The free-to-air broadcaster is worried that too much spectrum is being set aside for mobile broadband.

Free-to-air television broadcaster has taken exception to a proposal by the Independent Communications Authority of SA (Icasa) to take away a big chunk of radio frequency spectrum currently reserved for broadcasters and to reassign it for wireless broadband.

The spectrum bands in question are the 790MHz to 862MHz and 694MHz to 790MHz frequencies and are known as “digital dividend 1” and “digital dividend 2” respectively.

Mobile telecommunications operators are champing at the bit for access to the bands, which are ideally suited for rolling out fourth-generation broadband networks using long-term evolution technology. “Icasa states these bands will be vacated by 2015, which does not believe is realistic,” says CEO Marcel Golding.

The proposals are contained in Icasa’s draft radio frequency migration plan and regulations, published on 17 August. The authority is holding public hearings this week into the draft regulations. says the migration plan presents “major stumbling blocks to the sustainability of free-to-air broadcasters”.

“Broadcasters … are concerned that Icasa has not adequately assessed the implications of frequency migration,” it says. “Broadcasters are particularly concerned at the absence of any policy inquiry into the future needs of terrestrial broadcasting and the implications for their business.”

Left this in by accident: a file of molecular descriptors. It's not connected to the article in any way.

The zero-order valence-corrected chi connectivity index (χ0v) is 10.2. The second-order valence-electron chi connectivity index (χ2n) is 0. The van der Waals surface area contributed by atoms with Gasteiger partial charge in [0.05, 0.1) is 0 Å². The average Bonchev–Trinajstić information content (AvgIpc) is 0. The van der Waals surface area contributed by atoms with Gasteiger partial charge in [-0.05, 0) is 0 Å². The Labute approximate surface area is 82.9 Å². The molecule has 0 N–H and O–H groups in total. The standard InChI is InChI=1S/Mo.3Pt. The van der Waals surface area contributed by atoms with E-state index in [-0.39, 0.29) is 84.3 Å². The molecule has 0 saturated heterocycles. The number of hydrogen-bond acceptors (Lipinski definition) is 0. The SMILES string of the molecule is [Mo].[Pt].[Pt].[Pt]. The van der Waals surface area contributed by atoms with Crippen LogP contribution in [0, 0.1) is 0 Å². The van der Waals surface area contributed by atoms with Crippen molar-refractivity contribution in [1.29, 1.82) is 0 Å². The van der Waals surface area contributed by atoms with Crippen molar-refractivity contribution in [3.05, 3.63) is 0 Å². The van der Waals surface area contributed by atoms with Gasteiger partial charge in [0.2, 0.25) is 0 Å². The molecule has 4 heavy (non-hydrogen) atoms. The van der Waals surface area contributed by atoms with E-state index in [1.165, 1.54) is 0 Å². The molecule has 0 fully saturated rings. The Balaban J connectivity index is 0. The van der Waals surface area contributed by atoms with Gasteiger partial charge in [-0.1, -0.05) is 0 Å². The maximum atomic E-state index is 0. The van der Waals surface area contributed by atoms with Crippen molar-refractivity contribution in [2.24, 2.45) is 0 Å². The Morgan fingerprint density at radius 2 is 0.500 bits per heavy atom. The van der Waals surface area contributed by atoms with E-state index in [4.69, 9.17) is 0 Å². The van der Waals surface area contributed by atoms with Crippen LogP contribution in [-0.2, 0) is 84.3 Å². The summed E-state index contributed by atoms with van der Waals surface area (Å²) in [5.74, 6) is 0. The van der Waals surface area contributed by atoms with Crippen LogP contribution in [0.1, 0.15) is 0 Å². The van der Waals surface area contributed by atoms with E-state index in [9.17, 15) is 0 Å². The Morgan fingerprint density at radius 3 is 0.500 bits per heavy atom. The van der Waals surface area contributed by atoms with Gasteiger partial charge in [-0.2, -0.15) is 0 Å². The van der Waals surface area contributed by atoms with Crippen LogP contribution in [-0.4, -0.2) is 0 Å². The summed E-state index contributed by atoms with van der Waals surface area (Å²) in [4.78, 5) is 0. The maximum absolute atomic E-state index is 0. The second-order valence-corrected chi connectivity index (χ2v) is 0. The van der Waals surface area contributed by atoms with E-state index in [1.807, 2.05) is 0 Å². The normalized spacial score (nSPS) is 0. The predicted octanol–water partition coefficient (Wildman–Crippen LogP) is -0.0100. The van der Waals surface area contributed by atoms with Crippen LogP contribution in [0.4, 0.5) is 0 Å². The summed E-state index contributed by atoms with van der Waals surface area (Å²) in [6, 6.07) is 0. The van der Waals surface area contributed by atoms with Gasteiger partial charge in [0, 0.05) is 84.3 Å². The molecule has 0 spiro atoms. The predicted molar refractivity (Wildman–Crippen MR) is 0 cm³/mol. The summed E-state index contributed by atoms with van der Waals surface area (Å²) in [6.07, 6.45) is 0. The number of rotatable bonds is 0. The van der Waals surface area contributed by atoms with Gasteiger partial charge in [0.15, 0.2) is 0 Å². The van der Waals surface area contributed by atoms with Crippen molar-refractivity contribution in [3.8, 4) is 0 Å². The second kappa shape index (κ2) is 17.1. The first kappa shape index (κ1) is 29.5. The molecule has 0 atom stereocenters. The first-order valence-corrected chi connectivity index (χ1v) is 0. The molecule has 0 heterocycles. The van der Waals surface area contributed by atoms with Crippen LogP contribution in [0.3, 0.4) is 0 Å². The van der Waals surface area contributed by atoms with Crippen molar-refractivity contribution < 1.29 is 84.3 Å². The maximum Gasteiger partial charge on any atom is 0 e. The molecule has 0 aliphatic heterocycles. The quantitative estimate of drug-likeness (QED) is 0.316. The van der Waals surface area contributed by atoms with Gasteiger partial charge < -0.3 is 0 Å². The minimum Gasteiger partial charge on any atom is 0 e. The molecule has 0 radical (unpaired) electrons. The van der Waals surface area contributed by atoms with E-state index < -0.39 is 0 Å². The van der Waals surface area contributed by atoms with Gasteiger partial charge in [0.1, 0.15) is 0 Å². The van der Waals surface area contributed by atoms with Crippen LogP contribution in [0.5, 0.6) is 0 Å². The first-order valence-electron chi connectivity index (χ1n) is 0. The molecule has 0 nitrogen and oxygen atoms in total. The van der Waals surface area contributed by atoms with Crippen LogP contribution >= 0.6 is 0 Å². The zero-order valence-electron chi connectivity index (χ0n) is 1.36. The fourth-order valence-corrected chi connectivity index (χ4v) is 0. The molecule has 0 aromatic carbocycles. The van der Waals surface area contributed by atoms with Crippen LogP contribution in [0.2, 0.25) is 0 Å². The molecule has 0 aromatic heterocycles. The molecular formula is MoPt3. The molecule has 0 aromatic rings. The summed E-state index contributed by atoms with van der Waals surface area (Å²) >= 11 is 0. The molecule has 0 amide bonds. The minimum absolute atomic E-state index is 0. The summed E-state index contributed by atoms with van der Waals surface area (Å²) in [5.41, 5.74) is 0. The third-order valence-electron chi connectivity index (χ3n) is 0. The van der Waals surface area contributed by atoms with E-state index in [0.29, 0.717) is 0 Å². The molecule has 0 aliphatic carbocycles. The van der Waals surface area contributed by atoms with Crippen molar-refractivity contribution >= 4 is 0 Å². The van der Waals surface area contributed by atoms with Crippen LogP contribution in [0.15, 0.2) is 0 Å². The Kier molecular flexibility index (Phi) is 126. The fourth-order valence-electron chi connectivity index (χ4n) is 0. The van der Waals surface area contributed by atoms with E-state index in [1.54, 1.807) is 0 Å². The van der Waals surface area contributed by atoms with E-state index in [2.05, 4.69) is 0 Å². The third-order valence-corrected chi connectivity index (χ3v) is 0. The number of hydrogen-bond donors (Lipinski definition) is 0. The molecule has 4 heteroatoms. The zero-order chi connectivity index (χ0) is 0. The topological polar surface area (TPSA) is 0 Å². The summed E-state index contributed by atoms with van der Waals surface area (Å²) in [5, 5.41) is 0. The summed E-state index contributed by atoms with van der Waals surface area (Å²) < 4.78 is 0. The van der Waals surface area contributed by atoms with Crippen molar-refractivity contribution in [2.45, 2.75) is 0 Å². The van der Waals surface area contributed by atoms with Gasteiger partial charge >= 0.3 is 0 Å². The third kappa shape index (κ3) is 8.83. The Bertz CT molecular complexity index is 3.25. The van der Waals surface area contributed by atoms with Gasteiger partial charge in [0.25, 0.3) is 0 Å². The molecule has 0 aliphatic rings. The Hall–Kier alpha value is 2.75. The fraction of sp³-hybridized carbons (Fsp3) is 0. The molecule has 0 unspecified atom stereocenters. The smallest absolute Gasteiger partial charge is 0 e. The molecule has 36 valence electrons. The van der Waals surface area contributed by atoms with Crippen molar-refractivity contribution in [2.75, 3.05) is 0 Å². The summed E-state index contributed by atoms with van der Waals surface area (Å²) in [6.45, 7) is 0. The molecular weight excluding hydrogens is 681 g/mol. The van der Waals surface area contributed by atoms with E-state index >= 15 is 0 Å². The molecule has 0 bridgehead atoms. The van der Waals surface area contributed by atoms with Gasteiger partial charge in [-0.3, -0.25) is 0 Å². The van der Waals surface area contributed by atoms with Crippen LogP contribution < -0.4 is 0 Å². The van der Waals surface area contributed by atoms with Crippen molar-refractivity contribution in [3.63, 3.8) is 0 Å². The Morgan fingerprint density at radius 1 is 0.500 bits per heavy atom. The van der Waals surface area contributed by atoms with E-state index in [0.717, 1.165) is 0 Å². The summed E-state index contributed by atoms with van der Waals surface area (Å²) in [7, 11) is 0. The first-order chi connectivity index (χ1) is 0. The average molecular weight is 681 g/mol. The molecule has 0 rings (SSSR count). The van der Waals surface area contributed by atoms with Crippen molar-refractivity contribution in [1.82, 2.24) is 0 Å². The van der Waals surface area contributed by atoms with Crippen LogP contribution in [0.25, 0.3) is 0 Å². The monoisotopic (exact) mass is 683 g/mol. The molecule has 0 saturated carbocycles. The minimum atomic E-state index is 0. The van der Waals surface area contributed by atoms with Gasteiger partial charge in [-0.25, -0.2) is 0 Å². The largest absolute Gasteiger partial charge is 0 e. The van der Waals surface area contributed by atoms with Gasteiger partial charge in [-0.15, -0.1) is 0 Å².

Golding says that given the “significant impact” the frequency migration plan will have on free-to-air broadcasters, expects it to be “carefully developed and its rationale thought through”.

“A major concern is that Icasa is proposing the large-scale migration of TV broadcasters from the spectrum bands in which they have assignments without having considered the future spectrum needs of the TV industry or compensation for affected broadcasters.

“Without defined entitlements after analogue switch-off, broadcasters will be thrown into an environment where they are unable to explore additional services such as high-definition and 3D and compete against TV-like services delivered over new technologies.”

Golding says supports the release of a digital dividend because it “understands that broadband and mobile telecoms have an important role in South Africa’s development”. However, he says that after the switch-off of analogue services, should be guaranteed at least one digital multiplex, or chunk of frequency spectrum, to itself or be compensated for loss of spectrum.

Source: TechCentral – Duncan McLeod